Dawn at Kanda Myojin Shrine, No. 10 in One Hundred Famous Views of Edo
Utagawa Hiroshige (Ando)
For lyrical effect, Hiroshige often chose a quiet moment rather than a time of high activity. Here he offers a side view of Kanda Myōjin—the unofficial shrine of the citizenry of Edo—in the cool dawn, when the benches of the outdoor teahouse lie empty. Only a corner of the vermillion shrine building is visible. The three figures, all keepers of Kanda Myōjin, look out over the city, anticipating the day's activities.
9th month of 1857
Edo Period, Ansei Era
Image: 13 1/4 x 8 7/8 in. (33.7 x 22.5 cm)
Sheet: 14 13/16 x 9 3/16 in. (37.6 x 23.3 cm) (show scale)
This item is not on view
Gift of Anna Ferris
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Utagawa Hiroshige (Ando) (Japanese, 1797-1858). Dawn at Kanda Myojin Shrine, No. 10 in One Hundred Famous Views of Edo, 9th month of 1857. Woodblock print, Image: 13 1/4 x 8 7/8 in. (33.7 x 22.5 cm). Brooklyn Museum, Gift of Anna Ferris, 30.1478.10
overall, 30.1478.10_PS1.jpg. Brooklyn Museum photograph, 2006
"CUR" at the beginning of an image file name means that the image was created by a curatorial staff member. These study images may be digital point-and-shoot photographs, when we don\'t yet have high-quality studio photography, or they may be scans of older negatives, slides, or photographic prints, providing historical documentation of the object.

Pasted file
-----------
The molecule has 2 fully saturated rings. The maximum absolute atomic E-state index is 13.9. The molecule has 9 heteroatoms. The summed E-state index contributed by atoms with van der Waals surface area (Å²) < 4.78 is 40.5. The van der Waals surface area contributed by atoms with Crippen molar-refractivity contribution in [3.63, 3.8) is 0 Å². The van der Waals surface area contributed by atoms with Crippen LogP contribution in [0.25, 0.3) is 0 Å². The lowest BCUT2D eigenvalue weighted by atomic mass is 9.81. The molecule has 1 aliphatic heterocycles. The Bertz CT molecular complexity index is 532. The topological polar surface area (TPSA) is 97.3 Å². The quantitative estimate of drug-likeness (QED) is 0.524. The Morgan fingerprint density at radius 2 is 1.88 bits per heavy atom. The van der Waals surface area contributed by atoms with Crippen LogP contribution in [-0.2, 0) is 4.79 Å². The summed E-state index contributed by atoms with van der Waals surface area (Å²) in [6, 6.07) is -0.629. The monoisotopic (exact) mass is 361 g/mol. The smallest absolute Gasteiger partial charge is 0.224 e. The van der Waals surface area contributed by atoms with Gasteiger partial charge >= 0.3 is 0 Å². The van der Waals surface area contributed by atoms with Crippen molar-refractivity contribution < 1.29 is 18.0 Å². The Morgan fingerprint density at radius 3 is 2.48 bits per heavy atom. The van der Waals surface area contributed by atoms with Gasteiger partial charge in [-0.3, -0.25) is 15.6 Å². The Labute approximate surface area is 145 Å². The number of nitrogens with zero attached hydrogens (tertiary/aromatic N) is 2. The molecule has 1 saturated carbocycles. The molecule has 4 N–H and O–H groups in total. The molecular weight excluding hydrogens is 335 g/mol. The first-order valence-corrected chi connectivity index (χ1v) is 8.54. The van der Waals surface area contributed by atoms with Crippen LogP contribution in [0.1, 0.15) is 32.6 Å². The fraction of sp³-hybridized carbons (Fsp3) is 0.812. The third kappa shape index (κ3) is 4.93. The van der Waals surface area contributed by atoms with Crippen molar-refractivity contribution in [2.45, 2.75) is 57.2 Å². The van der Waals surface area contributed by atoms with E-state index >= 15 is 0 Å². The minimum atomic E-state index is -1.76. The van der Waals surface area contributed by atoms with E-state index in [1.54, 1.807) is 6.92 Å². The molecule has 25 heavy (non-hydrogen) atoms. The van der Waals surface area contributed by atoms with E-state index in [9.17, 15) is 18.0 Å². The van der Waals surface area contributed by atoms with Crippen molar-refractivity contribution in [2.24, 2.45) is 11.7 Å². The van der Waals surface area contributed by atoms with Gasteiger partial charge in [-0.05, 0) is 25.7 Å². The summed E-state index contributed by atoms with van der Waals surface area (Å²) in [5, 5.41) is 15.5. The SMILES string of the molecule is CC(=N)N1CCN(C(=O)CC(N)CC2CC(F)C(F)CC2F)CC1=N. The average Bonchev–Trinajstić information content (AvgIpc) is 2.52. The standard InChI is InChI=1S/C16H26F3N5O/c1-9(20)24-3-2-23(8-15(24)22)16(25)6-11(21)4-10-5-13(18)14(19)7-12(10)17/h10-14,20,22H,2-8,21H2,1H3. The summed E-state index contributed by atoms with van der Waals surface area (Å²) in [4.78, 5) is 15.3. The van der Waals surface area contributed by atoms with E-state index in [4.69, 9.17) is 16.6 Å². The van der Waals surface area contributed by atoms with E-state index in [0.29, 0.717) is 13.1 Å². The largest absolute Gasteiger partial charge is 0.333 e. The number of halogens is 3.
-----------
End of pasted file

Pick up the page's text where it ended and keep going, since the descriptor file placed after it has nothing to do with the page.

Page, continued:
Three figures pause to contemplate the glow of the eastern horizon over a mass of gray roofs below. The place is Kanda Myojin, considered to be the patron shrine of the citizenry of Edo, sharing its honors only with Hie Sanno Shrine (see pl. 51), in the dawn, when the benches of the outdoor teahouse lie empty. The three figures are all keepers of the shrine: a priest to the left, followed by a shrine maiden (miko) and an attendant as they begin their morning rounds. The view over the city, its low horizon back-lit by the rising sun, suggests the watchfulness of Kanda Myojin and its patron deity, the fearful Taira Masakado, over the fortunes of all Edo. The robes of the priest involve three separate bokashi gradations, while the overgarment (hifu) of the miko bears a fine printed cloud pattern, the white of the robes on the figures to the right is executed in fabric printing.
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